Anthony Reeves       LEGAL CONSULTANT


Can you enter judgment in default when the defence is served late?


In Clements Smith v Berrymans Lace Mawer Service Co. & Anor [2019] EWHC 1904 (QB) Master McCloud considered the issue of whether a judgment entered after a defence had been filed late was a regular judgment. Permission was given to appeal directly to the Court of Appeal on this issue.  The judgment mentions a possible rule change.  This case supports the view that a default judgment is not regular if it is made after the defendant has filed a defence, even if the defence is served late. 



New Debt Recovery Pe-Action Protocol in force from 1 October 2017:


The Protocol applies to a business (including sole traders and public bodies) claiming payment of a debt from an individual (including a sole trader). It does not apply to business to business debts, so will not apply where a creditor is seeking to recover liabilities from a company or LLP. However, it will apply where a creditor seeks to recover a debt due under a guarantee from an individual.


Illott v. Mitson - March 2017:


There have been a number of legal cases in this area in recent years. One of the most notable is that of Ilott -v- Mitson.  The case concerned the estate of the late Melita Jackson who died in 2004 and her estranged daughter Heather. Heather hadn’t been in touch with her mother since she left home at 17, 26 years previously, and who was excluded from her late mother’s Will. The daughter made a claim against Melita’s estate under the Inheritance (Provision for Family and Dependants) Act 1975  for reasonable financial provision.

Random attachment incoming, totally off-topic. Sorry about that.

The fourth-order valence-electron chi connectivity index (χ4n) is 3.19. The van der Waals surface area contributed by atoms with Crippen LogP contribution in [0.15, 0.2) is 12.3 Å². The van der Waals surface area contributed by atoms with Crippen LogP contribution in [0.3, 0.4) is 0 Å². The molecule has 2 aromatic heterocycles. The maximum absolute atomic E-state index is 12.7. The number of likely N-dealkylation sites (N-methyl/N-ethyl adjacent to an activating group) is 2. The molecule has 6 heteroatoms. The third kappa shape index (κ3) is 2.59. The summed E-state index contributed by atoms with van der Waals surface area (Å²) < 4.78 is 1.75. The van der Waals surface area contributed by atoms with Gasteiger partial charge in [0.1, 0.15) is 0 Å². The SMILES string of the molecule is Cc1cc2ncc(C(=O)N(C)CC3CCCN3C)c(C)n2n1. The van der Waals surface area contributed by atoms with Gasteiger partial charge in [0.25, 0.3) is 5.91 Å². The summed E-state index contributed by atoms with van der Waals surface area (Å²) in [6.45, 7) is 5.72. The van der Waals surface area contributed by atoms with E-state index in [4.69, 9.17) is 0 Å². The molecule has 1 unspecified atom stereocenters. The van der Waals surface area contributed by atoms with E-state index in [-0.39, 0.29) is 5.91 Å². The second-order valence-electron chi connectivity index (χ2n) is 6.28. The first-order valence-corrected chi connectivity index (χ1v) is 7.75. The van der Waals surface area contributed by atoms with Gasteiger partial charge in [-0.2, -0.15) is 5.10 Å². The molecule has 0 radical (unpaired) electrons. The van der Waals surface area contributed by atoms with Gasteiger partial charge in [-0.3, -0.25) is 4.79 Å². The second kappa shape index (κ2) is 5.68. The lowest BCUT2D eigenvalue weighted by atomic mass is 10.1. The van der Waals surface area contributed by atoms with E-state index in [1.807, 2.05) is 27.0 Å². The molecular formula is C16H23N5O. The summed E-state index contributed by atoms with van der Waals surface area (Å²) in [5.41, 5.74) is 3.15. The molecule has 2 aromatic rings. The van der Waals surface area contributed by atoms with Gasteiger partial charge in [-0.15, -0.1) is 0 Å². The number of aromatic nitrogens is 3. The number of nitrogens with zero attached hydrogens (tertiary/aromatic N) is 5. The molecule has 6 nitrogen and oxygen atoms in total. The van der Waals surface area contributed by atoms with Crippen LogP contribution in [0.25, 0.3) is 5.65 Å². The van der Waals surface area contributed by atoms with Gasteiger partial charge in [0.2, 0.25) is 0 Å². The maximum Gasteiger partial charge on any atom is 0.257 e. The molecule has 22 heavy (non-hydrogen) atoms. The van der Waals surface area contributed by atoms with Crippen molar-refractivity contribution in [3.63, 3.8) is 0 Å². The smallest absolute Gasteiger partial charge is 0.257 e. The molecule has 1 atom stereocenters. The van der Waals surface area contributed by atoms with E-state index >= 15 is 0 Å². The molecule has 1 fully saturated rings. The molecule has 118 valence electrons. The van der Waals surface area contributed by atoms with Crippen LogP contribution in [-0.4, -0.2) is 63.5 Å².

Heather was awarded £50,000 by the District Judge. After various appeals, in 2015 the Court of Appeal set aside the award and substituted an award of £143,000 to enable Mrs Ilott to buy her council house, the reasonable expenses of purchasing the property, plus a lump sum of £20,000. permission to appeal to the Supreme Court was granted on 1 March 2016.


On 12 December 2016, the Supreme Court heard the appeal and it delivered its judgment on 15 March 2017. The Supreme Court allowed the appeal and re-instated the award of the District Judge of £50,000.


The Supreme Court highlighted the significance of testamentary freedom when considering these types of cases. It held that maintainance does not extend to "any or everything which it would be desirable for a Claimant to have". An adult child with income and in comfortable circumstances therefore will not have a need for maintenance. Although each case will depend on its own merits, the Judgment does make it difficult for adult children who are in confortable circumstances to bring a claim.


Print Print | Sitemap
© Anthony Reeves - Last updated - August 2019